The Cathedral itself is enormous and dominates the skyline.
Albi Cathedral – built between the 13th and 15th Centuries – the largest brick building in the world.
Albi

Place du Capitole, Toulouse
We had an overnight stay, and then some time the following day in Toulouse, before picking Nic up late afternoon from Toulouse airport. 

And then back to Bize – via Carcassonne where we needed to drop Nic off to pick up her car.

Now, I was debating the wisdom of writing about our ‘experience’ at Carcassonne Airport as I really am expecting a knock on the door from the Gendarmes – or at least a summons or a letter. However, what’s done is done.

So, what happened was this. 

We arrived at Carcassonne Airport in the dark – Nic’s car had been parked in the car park for just over 24 hours, and she had the ticket with her. We waited before driving off to make sure that she could pay for her ticket at the machine and get out of the car park. 

No such luck. She tried several times, but the message on the machine was saying that the ticket was faulty. The airport was closed – there was no one around. There was a button on the machine to speak to someone. We tried it, but no answer.

It was beginning to look like the car would have to stay another night in the airport car park and we would have to drive all the way back to Carcassonne the next day to pick it up.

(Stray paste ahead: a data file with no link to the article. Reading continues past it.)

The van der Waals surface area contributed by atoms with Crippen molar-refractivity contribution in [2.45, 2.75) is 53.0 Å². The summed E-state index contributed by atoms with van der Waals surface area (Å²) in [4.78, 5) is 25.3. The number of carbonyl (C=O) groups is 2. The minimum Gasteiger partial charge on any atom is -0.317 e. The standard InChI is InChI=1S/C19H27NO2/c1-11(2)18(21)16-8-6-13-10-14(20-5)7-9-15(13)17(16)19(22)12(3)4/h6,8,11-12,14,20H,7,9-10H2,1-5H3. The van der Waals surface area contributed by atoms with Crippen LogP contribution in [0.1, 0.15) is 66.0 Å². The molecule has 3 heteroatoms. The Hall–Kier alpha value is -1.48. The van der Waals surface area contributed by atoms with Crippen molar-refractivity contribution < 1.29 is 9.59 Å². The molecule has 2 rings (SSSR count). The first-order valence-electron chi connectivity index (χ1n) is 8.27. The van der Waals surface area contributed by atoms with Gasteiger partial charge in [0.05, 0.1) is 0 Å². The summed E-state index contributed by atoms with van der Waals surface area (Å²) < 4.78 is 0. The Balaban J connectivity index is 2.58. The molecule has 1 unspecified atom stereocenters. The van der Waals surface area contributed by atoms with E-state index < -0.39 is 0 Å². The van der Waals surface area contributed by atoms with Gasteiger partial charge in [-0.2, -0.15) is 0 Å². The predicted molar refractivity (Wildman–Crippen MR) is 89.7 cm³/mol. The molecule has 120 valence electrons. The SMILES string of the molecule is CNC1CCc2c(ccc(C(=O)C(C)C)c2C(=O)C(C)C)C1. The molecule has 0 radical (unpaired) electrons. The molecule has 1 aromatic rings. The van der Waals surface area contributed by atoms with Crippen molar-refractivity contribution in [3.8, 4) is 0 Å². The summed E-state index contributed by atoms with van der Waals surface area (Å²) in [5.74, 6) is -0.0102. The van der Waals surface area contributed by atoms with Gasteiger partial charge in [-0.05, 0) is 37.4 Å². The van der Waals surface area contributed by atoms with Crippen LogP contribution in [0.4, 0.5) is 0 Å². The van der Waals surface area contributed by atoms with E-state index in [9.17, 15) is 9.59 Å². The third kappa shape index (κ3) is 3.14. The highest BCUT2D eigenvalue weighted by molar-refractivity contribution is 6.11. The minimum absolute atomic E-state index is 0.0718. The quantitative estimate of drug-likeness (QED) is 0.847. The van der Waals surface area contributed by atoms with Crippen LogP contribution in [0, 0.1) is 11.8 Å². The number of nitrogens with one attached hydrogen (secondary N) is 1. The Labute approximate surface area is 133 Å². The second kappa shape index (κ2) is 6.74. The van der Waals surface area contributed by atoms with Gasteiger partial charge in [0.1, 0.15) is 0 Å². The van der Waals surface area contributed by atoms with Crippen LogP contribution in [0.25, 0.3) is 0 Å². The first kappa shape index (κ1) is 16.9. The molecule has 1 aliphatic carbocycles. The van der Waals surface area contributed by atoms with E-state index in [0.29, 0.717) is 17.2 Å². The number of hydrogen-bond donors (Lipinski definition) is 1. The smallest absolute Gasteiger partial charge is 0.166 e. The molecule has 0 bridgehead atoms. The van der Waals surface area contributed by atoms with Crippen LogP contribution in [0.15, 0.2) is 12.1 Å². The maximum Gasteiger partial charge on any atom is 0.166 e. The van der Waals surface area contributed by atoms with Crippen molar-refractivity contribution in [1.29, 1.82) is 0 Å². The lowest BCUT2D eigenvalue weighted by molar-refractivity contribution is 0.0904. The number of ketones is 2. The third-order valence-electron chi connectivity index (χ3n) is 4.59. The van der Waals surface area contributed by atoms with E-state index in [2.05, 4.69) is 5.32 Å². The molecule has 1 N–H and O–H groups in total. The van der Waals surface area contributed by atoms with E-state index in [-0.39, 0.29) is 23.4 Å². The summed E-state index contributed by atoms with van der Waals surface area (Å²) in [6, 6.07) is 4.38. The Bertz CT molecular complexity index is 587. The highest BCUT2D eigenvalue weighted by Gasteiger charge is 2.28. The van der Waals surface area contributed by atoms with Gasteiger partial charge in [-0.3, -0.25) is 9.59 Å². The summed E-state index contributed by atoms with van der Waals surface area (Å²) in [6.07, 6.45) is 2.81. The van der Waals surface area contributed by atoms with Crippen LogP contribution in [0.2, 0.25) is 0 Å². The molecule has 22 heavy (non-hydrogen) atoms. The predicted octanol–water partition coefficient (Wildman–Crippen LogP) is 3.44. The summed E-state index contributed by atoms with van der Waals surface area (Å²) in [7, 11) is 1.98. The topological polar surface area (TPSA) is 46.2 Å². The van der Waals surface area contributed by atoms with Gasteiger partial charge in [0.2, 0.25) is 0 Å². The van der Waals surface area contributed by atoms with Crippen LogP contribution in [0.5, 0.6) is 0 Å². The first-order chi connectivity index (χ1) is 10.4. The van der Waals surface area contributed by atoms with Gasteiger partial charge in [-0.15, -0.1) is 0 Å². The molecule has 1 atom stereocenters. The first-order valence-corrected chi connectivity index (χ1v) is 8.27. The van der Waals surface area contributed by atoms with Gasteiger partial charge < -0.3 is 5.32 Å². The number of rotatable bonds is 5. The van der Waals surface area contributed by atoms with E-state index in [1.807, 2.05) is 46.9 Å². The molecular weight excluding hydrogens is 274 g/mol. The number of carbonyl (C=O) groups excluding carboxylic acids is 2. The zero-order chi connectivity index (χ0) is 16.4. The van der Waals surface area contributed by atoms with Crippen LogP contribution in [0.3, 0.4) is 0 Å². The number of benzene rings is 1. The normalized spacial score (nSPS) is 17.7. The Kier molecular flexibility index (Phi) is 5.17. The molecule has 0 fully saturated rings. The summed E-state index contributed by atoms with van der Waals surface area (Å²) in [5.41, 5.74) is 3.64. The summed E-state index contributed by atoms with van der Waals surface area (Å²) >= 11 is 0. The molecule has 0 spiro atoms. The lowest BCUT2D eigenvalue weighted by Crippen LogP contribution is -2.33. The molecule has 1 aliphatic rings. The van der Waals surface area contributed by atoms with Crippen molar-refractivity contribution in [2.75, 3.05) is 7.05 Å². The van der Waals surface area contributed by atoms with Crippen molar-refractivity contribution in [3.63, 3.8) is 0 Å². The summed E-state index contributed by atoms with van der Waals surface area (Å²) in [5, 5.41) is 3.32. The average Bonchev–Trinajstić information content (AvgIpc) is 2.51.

So, we figured we would try to get the car out (and I’m thinking there may soon come a time when we’re going to regret this).

First attempt – I would drive up to the entrance, take a ticket but not drive through. We would take the ticket to the machine to get it validated for a ‘free 15 minute stay’, give the validated ticket it to Nic and she could drive her car out. It sounded good in theory – we tried it. It didn’t work.

Second attempt: Paul thought there might be pressure points on the outside of the exit boom, and that if I backed up hard against the boom gate, with Nic on the other side ready to plant her foot, the pressure point would lift the boom gate and we could both get clear. Tried it - didn’t work.

Third attempt: I would back up to the entry boom gate, press the button and get a ticket, drive away quickly, and Nic would be on the other side, ready to race out when the boom gate went up. That didn’t work, the boom gate didn’t lift. There was obviously a sensor that realised another vehicle was too close to the boom gate on the inside of the car park.

Fourth and ultimately successful attempt:  Ditto above, but Nic kept a car’s length back from the boom gate, so that when it went up, we both shot off in a shower of stones and she cleared the barrier.

We have all laughed about this since – a rather nervous laugh, mind you. The World’s Dumbest Criminal video clips come to mind .… because of course (and we were aware of this at the time) there are security cameras.

So we’re figuring our number plates and antics are well and truly recorded. But I’m living in hope that the faulty technology that affected the parking ticket machine that night was also playing havoc with the security cameras!